by Ricardo Rodrigues
Mai with my Mom, Aunt and Brother
Before the Liberation somewhere in the year 1955 Custodio Fernandes of Savoi Verem was no more. My Grandmother Joaquina became a widow.
Present among the members of the family was a six month old grandson, me, and it's my pleasure today to remember my grandmother Joaquina whom we all, including myself, know and call "Mai".
Today she is no more with us but no one knows if she is truly gone, or gone to meet others who passed before her. Let me dedicate this poem to describe "Mai" by Henry Van Dyke.
I am standing upon the seashore.
A ship at my side spreads her white
sails to the morning breeze and starts
for the blue ocean.
She is an object of beauty and strength.
I stand and watch her until at length
she hangs like a speck of white cloud
just where the sea and sky come
to mingle with each other.
Then, someone at my side says;
"There, she is gone!"
Gone from my sight. That is all.
She is just as large in mast and hull
and spar as she was when she left my side
and she is just as able to bear her
load of living freight to her destined port.
Her diminished size is in me, not in her.
And just at the moment when someone
at my side says, "There, she is gone!"
There are other eyes watching her coming,
and other voices ready to take up the glad shout;
"Here she comes!"
And that is dying.
Mai, my Grandmother was a loving, affectionate, and a very hardworking woman in the family well known to all of you.
Some of the memories which will be ever cherished are as follows.
1. I was probably 6 or 7 years old when she would send a worker to fetch me from Sonarbag. The way to Savoi Verem had a walking distance of around 10 km, consisting of crossing a river and going through mango groves and paddy fields over the hills to get there. She would ensure that I was carried all the way on the shoulders of the said worker. Some times there would be two of them who would take turns. And after reaching home she would question me and make sure I had no trouble.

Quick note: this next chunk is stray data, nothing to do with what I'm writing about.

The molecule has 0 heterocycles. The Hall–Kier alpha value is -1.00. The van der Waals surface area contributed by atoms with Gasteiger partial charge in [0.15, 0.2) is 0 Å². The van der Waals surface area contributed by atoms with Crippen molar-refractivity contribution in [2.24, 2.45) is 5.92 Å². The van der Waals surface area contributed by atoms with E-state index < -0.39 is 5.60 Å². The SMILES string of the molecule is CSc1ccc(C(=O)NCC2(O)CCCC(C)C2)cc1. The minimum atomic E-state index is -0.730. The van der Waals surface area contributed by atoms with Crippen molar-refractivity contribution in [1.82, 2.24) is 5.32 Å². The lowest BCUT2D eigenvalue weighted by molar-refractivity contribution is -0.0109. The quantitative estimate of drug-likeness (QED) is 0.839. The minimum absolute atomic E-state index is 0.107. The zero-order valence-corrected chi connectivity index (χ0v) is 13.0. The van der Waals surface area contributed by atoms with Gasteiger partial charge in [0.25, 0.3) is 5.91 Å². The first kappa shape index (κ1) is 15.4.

2. Another incident was the journey I made with her to the ferry wharf when I was 8 years old and as we sat I became fascinated by the waves created by the propeller of the boat. I remember throwing one of my shoes into the churn and showing my great achievement to my Mai and she just murmured something, laughed a bit and hugged me.
3. I remember having an opportunity of watching a movie at Ponda theatre. Just the two of us.
4.I know Mai as a woman entrepreneur in my teenage days when she would get the work done using the available labor in those times. She had a good sense of management of the household chores including business, by using her Labor Management Skills. Being a single mother she managed the male labor force with ease. She ensured that her children were educated in good schools and employed labor to keep her business and household in tact. She believed in cleanliness and kept no stone unturned to achieve her goals. Her primary Goal was to Give. She was a giver.
5. I remember the hard work and excellence she would put in to earn that extra income just to ensure that she had enough to give it to those ones in need within her family and circle of friends. She was not interested in an expensive sari or luxury. She was a very simple person. She never wanted anybody to pity her being a single mother. In fact she is an idol of women's empowerment. Today all women should understand what it means to empower without taking their husbands into consideration. She never looked back or complained. She was most loving person I have seen.
Today I am happy that Mai will be reborn with new energy.
I take this opportunity to thank each and every one of you for coming to pay their last homage to my "MAI".
Thank you and God Bless.
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